According to experts, the object, which measures some six kilometers across, is very atypical both in composition and behavior.
Our solar system is busy as countless cosmic objects move around the sun. From time to time, we receive uninvited guests as objects from other star systems swing by. Two such objects made headlines a few years ago as experts followed ‘Oumuamua and 2I/Borisov, both of which are interstellar objects. Now, there seems to be an old (new) interstellar visitor in the neighborhood. According to experts, a comet first spotted in 1996 and called 96P/Macholz 1 is not of this star system. David Macholz first spotted the comet with the help of an amateur telescope in 1986. While most comets that travel toward the sun are less than 10 meters across and eventually burn out as they approach our sun, 96P/Macholz 1 did not.
It measures six kilometers across
The massive object, believed to measure some six kilometers across, is currently being followed by NASA’s SOHO spacecraft and satellites from the European Space Agency as it makes its way toward the orbit of Mercury, leaving behind an icy footprint. This is because the tails of comets are made of gas as the material on the surface is heated by solar radiation. But what made experts believe this comet is not from around here? In 2008, scientists analyzed the material left behind by hundreds of comets and discovered peculiar characteristics when they looked at 96P/Macholz 1. They found that this particular space rock contained less than 1.5% of expected levels of the chemical cyanogen and was also relatively low in carbon. This isn’t what comets from our solar system usually look like.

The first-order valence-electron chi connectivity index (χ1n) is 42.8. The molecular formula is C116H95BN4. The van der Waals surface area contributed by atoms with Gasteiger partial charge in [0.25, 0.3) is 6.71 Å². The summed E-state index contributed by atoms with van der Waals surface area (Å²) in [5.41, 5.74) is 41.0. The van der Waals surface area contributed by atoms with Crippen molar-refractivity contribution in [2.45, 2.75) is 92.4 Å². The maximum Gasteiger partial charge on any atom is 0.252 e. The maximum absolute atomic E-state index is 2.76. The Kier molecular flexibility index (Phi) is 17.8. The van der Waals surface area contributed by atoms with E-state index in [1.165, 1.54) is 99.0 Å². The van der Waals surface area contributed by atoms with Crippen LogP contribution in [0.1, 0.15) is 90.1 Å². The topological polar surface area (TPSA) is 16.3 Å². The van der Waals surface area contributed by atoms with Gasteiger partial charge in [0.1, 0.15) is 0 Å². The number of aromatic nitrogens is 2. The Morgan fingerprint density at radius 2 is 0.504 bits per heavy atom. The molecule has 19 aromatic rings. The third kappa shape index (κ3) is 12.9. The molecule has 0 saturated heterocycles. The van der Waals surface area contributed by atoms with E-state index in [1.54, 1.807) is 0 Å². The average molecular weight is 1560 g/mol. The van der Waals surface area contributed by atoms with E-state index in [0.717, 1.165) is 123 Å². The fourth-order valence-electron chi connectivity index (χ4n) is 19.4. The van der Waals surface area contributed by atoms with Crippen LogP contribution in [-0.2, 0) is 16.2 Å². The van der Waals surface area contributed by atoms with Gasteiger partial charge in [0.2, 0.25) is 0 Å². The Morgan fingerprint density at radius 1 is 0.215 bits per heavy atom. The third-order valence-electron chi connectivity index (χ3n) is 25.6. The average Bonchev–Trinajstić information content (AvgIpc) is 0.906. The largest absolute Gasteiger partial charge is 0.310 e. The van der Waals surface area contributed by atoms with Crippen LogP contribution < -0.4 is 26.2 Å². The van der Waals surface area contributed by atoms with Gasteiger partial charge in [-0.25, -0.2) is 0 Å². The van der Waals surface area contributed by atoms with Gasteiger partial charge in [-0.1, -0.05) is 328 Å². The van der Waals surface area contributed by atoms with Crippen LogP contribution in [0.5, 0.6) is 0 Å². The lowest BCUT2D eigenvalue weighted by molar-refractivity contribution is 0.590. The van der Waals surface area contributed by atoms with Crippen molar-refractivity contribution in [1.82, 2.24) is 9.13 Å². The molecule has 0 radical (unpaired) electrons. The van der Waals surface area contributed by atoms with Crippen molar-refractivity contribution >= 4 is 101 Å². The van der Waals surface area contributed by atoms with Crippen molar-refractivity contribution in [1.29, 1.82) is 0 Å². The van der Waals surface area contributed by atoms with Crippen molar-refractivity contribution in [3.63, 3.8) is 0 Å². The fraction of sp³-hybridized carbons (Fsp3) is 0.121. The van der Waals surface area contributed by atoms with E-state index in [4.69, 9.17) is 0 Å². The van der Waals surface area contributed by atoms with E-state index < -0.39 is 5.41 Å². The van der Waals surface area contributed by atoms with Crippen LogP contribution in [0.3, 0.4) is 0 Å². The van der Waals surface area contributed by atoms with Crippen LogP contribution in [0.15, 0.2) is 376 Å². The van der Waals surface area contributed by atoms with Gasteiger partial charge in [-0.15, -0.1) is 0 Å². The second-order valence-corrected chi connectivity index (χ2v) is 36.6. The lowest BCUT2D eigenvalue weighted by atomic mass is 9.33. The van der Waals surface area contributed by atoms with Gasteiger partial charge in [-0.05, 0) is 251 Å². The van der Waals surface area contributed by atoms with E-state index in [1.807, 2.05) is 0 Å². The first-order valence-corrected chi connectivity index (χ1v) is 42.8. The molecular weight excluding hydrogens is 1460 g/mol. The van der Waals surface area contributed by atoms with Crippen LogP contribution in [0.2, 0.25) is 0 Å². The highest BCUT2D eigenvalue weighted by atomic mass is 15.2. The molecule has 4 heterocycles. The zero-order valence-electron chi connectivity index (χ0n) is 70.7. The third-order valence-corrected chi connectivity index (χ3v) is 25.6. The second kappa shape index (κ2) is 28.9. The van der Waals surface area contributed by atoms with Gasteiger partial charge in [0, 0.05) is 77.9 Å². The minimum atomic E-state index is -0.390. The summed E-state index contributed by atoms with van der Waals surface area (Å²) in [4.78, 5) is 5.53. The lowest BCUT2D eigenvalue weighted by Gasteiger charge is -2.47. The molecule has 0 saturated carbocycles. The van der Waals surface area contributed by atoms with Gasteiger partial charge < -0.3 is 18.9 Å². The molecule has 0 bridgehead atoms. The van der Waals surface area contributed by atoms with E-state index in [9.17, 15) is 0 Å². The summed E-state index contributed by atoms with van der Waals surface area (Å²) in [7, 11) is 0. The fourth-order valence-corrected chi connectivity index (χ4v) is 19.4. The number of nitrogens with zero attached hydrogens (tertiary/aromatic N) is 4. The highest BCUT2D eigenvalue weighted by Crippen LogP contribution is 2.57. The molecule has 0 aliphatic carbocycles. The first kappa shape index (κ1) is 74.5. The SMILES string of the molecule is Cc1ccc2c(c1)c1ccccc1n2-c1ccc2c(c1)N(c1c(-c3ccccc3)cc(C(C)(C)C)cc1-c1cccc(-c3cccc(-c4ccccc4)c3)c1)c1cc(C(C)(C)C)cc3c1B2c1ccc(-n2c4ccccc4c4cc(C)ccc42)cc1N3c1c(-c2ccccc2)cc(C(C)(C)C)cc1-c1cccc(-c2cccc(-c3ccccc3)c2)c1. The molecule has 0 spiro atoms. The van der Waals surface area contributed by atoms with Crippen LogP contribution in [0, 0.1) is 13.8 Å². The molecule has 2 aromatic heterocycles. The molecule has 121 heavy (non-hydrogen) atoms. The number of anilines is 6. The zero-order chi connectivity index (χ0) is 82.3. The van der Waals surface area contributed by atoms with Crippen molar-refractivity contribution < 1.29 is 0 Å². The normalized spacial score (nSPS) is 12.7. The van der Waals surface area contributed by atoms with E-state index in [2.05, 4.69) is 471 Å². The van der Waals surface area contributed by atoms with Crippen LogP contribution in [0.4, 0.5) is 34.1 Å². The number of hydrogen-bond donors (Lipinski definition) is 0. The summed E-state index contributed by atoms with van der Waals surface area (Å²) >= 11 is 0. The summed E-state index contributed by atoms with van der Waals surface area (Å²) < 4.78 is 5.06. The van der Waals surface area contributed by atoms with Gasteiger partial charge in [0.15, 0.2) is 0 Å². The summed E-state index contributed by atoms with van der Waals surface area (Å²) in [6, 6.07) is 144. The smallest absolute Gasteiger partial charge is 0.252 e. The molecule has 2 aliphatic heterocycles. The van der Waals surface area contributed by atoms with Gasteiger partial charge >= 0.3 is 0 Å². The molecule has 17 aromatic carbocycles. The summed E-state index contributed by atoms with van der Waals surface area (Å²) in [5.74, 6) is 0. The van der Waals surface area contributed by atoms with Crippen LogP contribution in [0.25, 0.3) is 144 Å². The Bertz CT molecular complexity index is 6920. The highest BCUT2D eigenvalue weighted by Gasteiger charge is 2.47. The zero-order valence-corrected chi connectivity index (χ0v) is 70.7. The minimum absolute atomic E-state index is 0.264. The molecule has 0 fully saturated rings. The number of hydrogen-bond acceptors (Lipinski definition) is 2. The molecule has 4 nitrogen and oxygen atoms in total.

96P/Macholz 1 is a strange rock
— Ron Murphy (@isixtyfive) January 31, 2023
These odd characteristics led experts to suggest that the comet was an interstellar visitor formed in a faraway star system. As the object moves toward our sun, scientists can learn more about it as solar radiation continues heating it. And while astronomers patiently wait for more data on the space rock, and astrophotographers hope for clear skies to photograph it, experts confirm it is a very atypical object, both in composition and behavior. According to Karl Battams, an astronomer at the Naval Research Laboratory, this means we never know what exactly we might see from it. But, speaking to spaceweather.com, he revealed, “hopefully, we can get some beautiful science out of this and share it with everyone as soon as we can.”
More than two-thirds the height of Mount Everest
And we will likely have a good chance of learning more about the object, thanks to its size. 96P/Macholz 1 is more than two-thirds the height of Mount Everest, which means it is pretty well protected from evaporating as it approaches our scorching sun. The closest approach to the sun was recorded on January 31, when the object traveled three times closer to our star than the planet Mercury. 96P/Macholz 1 was likely expelled from its native solar system by the gravitational interaction of a massive planet. It is also probable that Jupiter played an important role in welcoming it to our solar system, changing its orbit, and making it stay here, at least for a while.
Its origins are shrouded in mystery
Although the comet is likely interstellar in nature, there is a small chance that the object isn’t a strange alien rock but a weird member of our star system, forming in little-known, distant regions of our star system. Whatever the case, scientists will learn a lot from it, and astrophotographers who are lucky enough will get to take photographs of it as it makes its way around the sun.